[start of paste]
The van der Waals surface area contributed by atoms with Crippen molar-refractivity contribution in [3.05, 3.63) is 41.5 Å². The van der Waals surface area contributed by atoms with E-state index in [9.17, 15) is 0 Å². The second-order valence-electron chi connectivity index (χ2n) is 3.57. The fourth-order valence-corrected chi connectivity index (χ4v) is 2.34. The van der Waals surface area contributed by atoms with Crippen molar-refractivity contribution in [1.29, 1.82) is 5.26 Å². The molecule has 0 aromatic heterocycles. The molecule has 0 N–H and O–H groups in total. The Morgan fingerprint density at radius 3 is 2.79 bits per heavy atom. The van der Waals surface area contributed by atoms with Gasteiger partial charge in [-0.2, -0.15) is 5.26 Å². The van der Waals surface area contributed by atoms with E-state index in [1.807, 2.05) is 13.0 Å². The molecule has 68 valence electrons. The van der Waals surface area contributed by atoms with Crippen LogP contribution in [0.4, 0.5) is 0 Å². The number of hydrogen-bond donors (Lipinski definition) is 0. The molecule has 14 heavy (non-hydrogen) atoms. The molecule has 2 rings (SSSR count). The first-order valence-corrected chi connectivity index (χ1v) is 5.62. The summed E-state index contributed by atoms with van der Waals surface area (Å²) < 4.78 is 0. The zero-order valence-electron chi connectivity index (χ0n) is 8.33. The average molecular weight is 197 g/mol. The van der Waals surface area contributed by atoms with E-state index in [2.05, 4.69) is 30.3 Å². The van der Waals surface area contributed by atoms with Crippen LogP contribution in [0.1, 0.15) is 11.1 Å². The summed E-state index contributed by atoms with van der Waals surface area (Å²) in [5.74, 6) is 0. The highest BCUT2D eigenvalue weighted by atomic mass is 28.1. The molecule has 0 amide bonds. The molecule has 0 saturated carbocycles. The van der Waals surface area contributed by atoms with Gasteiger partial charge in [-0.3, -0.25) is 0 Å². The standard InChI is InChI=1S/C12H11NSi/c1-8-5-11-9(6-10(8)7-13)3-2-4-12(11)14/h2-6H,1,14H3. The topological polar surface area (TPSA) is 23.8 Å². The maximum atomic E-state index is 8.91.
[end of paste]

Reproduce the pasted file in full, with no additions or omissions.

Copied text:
The van der Waals surface area contributed by atoms with Crippen molar-refractivity contribution in [3.05, 3.63) is 41.5 Å². The van der Waals surface area contributed by atoms with E-state index in [9.17, 15) is 0 Å². The second-order valence-electron chi connectivity index (χ2n) is 3.57. The fourth-order valence-corrected chi connectivity index (χ4v) is 2.34. The van der Waals surface area contributed by atoms with Crippen molar-refractivity contribution in [1.29, 1.82) is 5.26 Å². The molecule has 0 aromatic heterocycles. The molecule has 0 N–H and O–H groups in total. The Morgan fingerprint density at radius 3 is 2.79 bits per heavy atom. The van der Waals surface area contributed by atoms with Gasteiger partial charge in [-0.2, -0.15) is 5.26 Å². The van der Waals surface area contributed by atoms with E-state index in [1.807, 2.05) is 13.0 Å². The molecule has 68 valence electrons. The van der Waals surface area contributed by atoms with Crippen LogP contribution in [0.4, 0.5) is 0 Å². The number of hydrogen-bond donors (Lipinski definition) is 0. The molecule has 14 heavy (non-hydrogen) atoms. The molecule has 2 rings (SSSR count). The first-order valence-corrected chi connectivity index (χ1v) is 5.62. The summed E-state index contributed by atoms with van der Waals surface area (Å²) < 4.78 is 0. The zero-order valence-electron chi connectivity index (χ0n) is 8.33. The average molecular weight is 197 g/mol. The van der Waals surface area contributed by atoms with E-state index in [2.05, 4.69) is 30.3 Å². The van der Waals surface area contributed by atoms with Crippen LogP contribution in [0.1, 0.15) is 11.1 Å². The summed E-state index contributed by atoms with van der Waals surface area (Å²) in [5.74, 6) is 0. The highest BCUT2D eigenvalue weighted by atomic mass is 28.1. The molecule has 0 amide bonds. The molecule has 0 saturated carbocycles. The van der Waals surface area contributed by atoms with Gasteiger partial charge in [-0.3, -0.25) is 0 Å². The standard InChI is InChI=1S/C12H11NSi/c1-8-5-11-9(6-10(8)7-13)3-2-4-12(11)14/h2-6H,1,14H3. The topological polar surface area (TPSA) is 23.8 Å². The maximum atomic E-state index is 8.91.